Civil War soldiers used the dye from purple pokeberries to write letters home. Now, the bright-colored weeds are being used for a far more modern purpose. Researchers at Wake Forest University’s Center for Nanotechnology and Molecular Materials created low-cost, fiber-based solar cells that work more efficiently when coated with a layer of pokeberry dye. Scientists hope the cheap solar cells combined with a common plant will help provide inexpensive electricity to developing nations.
Wake Forest researchers and their accompanying company, FiberCell Inc., are the first group to file a patent for fiber-based solar cells. To create the cells, scientists stamp plastic fibers onto large, plastic sheets, forming millions of tiny “cans” that trap light until it is absorbed. The fibers create a larger surface area so light can be collected at any angle from the time the sun rises until it sets. By coating the plastic sheets with a layer of purple pokeberry dye, the fibers can absorb even more sunlight to convert to power.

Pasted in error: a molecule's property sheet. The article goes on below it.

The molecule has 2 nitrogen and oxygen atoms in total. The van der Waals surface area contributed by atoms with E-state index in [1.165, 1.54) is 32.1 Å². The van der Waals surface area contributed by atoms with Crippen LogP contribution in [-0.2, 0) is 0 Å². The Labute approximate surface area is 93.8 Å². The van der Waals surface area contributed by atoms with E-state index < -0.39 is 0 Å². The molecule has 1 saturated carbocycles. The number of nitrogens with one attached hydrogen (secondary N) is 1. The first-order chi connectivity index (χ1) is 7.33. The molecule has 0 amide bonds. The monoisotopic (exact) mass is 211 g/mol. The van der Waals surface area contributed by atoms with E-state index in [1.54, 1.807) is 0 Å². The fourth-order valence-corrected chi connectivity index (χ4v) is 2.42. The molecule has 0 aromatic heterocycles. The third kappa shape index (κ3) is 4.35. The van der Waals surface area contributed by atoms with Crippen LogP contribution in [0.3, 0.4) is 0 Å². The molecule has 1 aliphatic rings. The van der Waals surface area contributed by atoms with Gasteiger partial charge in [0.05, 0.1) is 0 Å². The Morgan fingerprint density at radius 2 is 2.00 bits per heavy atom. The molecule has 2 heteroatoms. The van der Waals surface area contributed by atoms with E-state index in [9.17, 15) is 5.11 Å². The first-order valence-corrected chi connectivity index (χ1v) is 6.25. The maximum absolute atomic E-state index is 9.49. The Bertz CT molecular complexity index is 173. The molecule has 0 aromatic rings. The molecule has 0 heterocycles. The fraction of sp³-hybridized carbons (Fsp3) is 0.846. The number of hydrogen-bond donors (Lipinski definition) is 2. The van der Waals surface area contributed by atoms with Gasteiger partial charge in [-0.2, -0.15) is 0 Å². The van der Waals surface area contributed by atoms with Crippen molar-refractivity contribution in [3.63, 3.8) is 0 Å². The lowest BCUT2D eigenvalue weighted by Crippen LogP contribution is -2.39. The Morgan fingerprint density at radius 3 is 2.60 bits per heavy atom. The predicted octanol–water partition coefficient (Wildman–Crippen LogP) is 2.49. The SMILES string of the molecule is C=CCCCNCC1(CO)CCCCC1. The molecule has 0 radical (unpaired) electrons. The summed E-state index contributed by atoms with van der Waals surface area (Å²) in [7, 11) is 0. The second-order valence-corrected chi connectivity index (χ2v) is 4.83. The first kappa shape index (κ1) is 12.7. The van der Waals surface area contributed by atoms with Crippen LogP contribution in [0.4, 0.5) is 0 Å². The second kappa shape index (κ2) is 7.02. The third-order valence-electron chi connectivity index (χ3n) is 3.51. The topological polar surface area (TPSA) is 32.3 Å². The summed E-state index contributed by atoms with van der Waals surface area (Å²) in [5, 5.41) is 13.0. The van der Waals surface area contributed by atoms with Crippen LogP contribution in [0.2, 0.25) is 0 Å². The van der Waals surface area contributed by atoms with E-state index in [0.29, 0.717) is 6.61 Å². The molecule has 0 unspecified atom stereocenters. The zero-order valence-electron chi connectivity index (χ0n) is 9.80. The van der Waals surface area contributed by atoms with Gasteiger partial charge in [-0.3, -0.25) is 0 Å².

Designers say the plastic sheets can produce about twice as much power as current flat-cell technology. Because the plastic sheets are flexible and can be rolled up, scientists hope to ship the tech to developing nations like those in Africa. Workers could then coat the cells in dye from locally grown pokeberries. The system could create a low-cost and environmentally friendly method of providing electricity to those who normally live without power.